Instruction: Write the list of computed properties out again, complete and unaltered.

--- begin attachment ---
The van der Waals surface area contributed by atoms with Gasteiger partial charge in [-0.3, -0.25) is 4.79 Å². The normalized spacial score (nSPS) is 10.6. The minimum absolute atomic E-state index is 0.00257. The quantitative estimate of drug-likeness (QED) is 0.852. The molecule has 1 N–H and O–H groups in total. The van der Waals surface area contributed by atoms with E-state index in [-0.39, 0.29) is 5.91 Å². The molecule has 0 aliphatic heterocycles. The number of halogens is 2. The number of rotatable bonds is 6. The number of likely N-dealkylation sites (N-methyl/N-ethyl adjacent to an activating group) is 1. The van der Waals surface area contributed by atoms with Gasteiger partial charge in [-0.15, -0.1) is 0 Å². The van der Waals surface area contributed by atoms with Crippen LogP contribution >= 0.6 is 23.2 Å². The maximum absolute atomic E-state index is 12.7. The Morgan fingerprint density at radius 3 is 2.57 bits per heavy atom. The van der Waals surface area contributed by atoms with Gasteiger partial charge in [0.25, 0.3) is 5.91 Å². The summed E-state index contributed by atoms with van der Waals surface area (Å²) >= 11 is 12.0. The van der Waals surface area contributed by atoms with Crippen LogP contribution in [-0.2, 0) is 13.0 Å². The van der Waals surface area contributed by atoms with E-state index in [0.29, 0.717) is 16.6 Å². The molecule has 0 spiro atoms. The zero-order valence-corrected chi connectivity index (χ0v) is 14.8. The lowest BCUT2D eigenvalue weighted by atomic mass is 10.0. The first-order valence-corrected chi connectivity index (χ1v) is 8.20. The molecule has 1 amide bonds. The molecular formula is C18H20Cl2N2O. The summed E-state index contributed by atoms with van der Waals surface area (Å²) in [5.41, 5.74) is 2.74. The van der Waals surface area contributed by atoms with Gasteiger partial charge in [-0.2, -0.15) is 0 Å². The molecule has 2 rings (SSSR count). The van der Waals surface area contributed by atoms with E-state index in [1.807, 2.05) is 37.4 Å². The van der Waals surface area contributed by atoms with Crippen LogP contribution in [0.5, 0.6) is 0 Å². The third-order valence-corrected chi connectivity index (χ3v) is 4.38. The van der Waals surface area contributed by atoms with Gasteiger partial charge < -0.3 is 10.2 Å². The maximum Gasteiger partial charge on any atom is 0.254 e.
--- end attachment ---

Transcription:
The van der Waals surface area contributed by atoms with Gasteiger partial charge in [-0.3, -0.25) is 4.79 Å². The normalized spacial score (nSPS) is 10.6. The minimum absolute atomic E-state index is 0.00257. The quantitative estimate of drug-likeness (QED) is 0.852. The molecule has 1 N–H and O–H groups in total. The van der Waals surface area contributed by atoms with E-state index in [-0.39, 0.29) is 5.91 Å². The molecule has 0 aliphatic heterocycles. The number of halogens is 2. The number of rotatable bonds is 6. The number of likely N-dealkylation sites (N-methyl/N-ethyl adjacent to an activating group) is 1. The van der Waals surface area contributed by atoms with Gasteiger partial charge in [-0.15, -0.1) is 0 Å². The van der Waals surface area contributed by atoms with Crippen LogP contribution >= 0.6 is 23.2 Å². The maximum absolute atomic E-state index is 12.7. The Morgan fingerprint density at radius 3 is 2.57 bits per heavy atom. The van der Waals surface area contributed by atoms with Gasteiger partial charge in [0.25, 0.3) is 5.91 Å². The summed E-state index contributed by atoms with van der Waals surface area (Å²) >= 11 is 12.0. The van der Waals surface area contributed by atoms with Crippen LogP contribution in [-0.2, 0) is 13.0 Å². The van der Waals surface area contributed by atoms with E-state index in [0.29, 0.717) is 16.6 Å². The molecule has 0 spiro atoms. The zero-order valence-corrected chi connectivity index (χ0v) is 14.8. The lowest BCUT2D eigenvalue weighted by atomic mass is 10.0. The first-order valence-corrected chi connectivity index (χ1v) is 8.20. The molecule has 1 amide bonds. The molecular formula is C18H20Cl2N2O. The summed E-state index contributed by atoms with van der Waals surface area (Å²) in [5.41, 5.74) is 2.74. The van der Waals surface area contributed by atoms with Gasteiger partial charge in [-0.2, -0.15) is 0 Å². The molecule has 2 rings (SSSR count). The van der Waals surface area contributed by atoms with E-state index in [1.807, 2.05) is 37.4 Å². The van der Waals surface area contributed by atoms with Crippen LogP contribution in [0.5, 0.6) is 0 Å². The third-order valence-corrected chi connectivity index (χ3v) is 4.38. The van der Waals surface area contributed by atoms with Gasteiger partial charge < -0.3 is 10.2 Å². The maximum Gasteiger partial charge on any atom is 0.254 e.